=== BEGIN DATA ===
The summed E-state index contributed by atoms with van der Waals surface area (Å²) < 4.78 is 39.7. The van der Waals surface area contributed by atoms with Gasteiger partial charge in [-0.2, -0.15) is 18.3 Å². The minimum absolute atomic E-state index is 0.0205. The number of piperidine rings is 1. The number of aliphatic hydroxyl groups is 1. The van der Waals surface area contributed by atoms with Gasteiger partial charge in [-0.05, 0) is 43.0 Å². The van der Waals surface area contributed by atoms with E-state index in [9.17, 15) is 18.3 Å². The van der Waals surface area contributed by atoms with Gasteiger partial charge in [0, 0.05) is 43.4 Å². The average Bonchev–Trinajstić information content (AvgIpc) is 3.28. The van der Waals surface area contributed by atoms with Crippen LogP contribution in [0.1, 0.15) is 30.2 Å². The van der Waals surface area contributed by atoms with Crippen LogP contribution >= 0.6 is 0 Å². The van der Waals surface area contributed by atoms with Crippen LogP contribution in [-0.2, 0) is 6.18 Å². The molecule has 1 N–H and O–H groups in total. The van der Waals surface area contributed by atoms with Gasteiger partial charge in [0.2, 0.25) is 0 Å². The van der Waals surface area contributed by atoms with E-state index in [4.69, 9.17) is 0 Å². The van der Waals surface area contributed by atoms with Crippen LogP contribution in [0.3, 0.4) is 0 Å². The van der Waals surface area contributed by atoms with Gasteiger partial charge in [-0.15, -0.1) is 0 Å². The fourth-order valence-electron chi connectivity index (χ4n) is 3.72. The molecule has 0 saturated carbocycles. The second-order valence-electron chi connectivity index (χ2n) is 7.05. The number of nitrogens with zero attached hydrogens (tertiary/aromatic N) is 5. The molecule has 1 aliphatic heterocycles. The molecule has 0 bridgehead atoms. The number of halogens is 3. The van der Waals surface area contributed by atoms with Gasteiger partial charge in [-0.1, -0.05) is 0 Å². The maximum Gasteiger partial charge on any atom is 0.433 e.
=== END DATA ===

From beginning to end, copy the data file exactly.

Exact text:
The summed E-state index contributed by atoms with van der Waals surface area (Å²) < 4.78 is 39.7. The van der Waals surface area contributed by atoms with Gasteiger partial charge in [-0.2, -0.15) is 18.3 Å². The minimum absolute atomic E-state index is 0.0205. The number of piperidine rings is 1. The number of aliphatic hydroxyl groups is 1. The van der Waals surface area contributed by atoms with Gasteiger partial charge in [-0.05, 0) is 43.0 Å². The van der Waals surface area contributed by atoms with E-state index in [9.17, 15) is 18.3 Å². The van der Waals surface area contributed by atoms with Gasteiger partial charge in [0, 0.05) is 43.4 Å². The average Bonchev–Trinajstić information content (AvgIpc) is 3.28. The van der Waals surface area contributed by atoms with Crippen LogP contribution in [0.1, 0.15) is 30.2 Å². The van der Waals surface area contributed by atoms with Crippen LogP contribution >= 0.6 is 0 Å². The van der Waals surface area contributed by atoms with Crippen LogP contribution in [-0.2, 0) is 6.18 Å². The molecule has 1 N–H and O–H groups in total. The van der Waals surface area contributed by atoms with Gasteiger partial charge in [0.2, 0.25) is 0 Å². The van der Waals surface area contributed by atoms with E-state index in [4.69, 9.17) is 0 Å². The van der Waals surface area contributed by atoms with Crippen LogP contribution in [0.3, 0.4) is 0 Å². The van der Waals surface area contributed by atoms with Gasteiger partial charge in [-0.15, -0.1) is 0 Å². The fourth-order valence-electron chi connectivity index (χ4n) is 3.72. The molecule has 0 saturated carbocycles. The second-order valence-electron chi connectivity index (χ2n) is 7.05. The number of nitrogens with zero attached hydrogens (tertiary/aromatic N) is 5. The molecule has 1 aliphatic heterocycles. The molecule has 0 bridgehead atoms. The number of halogens is 3. The van der Waals surface area contributed by atoms with Gasteiger partial charge in [-0.1, -0.05) is 0 Å². The maximum Gasteiger partial charge on any atom is 0.433 e.